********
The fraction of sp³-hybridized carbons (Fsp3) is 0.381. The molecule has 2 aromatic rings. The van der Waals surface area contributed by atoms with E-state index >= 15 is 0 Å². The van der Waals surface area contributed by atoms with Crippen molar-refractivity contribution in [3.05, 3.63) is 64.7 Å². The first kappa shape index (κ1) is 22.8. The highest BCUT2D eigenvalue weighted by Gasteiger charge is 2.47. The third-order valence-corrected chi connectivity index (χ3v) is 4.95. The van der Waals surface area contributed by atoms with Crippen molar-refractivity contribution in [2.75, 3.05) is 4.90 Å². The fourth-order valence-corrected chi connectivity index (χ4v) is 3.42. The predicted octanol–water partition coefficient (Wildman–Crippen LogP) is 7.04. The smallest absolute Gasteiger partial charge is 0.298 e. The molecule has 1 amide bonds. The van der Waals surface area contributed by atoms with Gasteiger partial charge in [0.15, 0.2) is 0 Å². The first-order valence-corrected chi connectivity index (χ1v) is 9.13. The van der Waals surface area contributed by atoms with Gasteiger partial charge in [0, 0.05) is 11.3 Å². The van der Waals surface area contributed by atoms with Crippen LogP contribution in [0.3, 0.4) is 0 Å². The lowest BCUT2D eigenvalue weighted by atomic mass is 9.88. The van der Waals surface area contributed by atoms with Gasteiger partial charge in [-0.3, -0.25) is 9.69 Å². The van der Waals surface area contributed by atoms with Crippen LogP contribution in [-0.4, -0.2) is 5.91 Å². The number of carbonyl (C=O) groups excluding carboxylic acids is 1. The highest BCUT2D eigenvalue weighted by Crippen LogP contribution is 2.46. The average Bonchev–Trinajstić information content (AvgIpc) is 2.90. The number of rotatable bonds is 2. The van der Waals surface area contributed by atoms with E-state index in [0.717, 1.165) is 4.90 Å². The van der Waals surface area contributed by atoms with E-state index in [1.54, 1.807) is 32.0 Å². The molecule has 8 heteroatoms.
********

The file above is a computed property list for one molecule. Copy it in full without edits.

The fraction of sp³-hybridized carbons (Fsp3) is 0.381. The molecule has 2 aromatic rings. The van der Waals surface area contributed by atoms with E-state index >= 15 is 0 Å². The van der Waals surface area contributed by atoms with Crippen molar-refractivity contribution in [3.05, 3.63) is 64.7 Å². The first kappa shape index (κ1) is 22.8. The highest BCUT2D eigenvalue weighted by Gasteiger charge is 2.47. The third-order valence-corrected chi connectivity index (χ3v) is 4.95. The van der Waals surface area contributed by atoms with Crippen molar-refractivity contribution in [2.75, 3.05) is 4.90 Å². The fourth-order valence-corrected chi connectivity index (χ4v) is 3.42. The predicted octanol–water partition coefficient (Wildman–Crippen LogP) is 7.04. The smallest absolute Gasteiger partial charge is 0.298 e. The molecule has 1 amide bonds. The van der Waals surface area contributed by atoms with Gasteiger partial charge in [0.15, 0.2) is 0 Å². The first-order valence-corrected chi connectivity index (χ1v) is 9.13. The van der Waals surface area contributed by atoms with Gasteiger partial charge in [0, 0.05) is 11.3 Å². The van der Waals surface area contributed by atoms with Crippen LogP contribution in [0.3, 0.4) is 0 Å². The lowest BCUT2D eigenvalue weighted by atomic mass is 9.88. The van der Waals surface area contributed by atoms with Gasteiger partial charge in [-0.3, -0.25) is 9.69 Å². The van der Waals surface area contributed by atoms with Crippen LogP contribution in [-0.4, -0.2) is 5.91 Å². The number of carbonyl (C=O) groups excluding carboxylic acids is 1. The highest BCUT2D eigenvalue weighted by Crippen LogP contribution is 2.46. The average Bonchev–Trinajstić information content (AvgIpc) is 2.90. The number of rotatable bonds is 2. The van der Waals surface area contributed by atoms with E-state index in [0.717, 1.165) is 4.90 Å². The van der Waals surface area contributed by atoms with E-state index in [1.54, 1.807) is 32.0 Å². The molecule has 8 heteroatoms.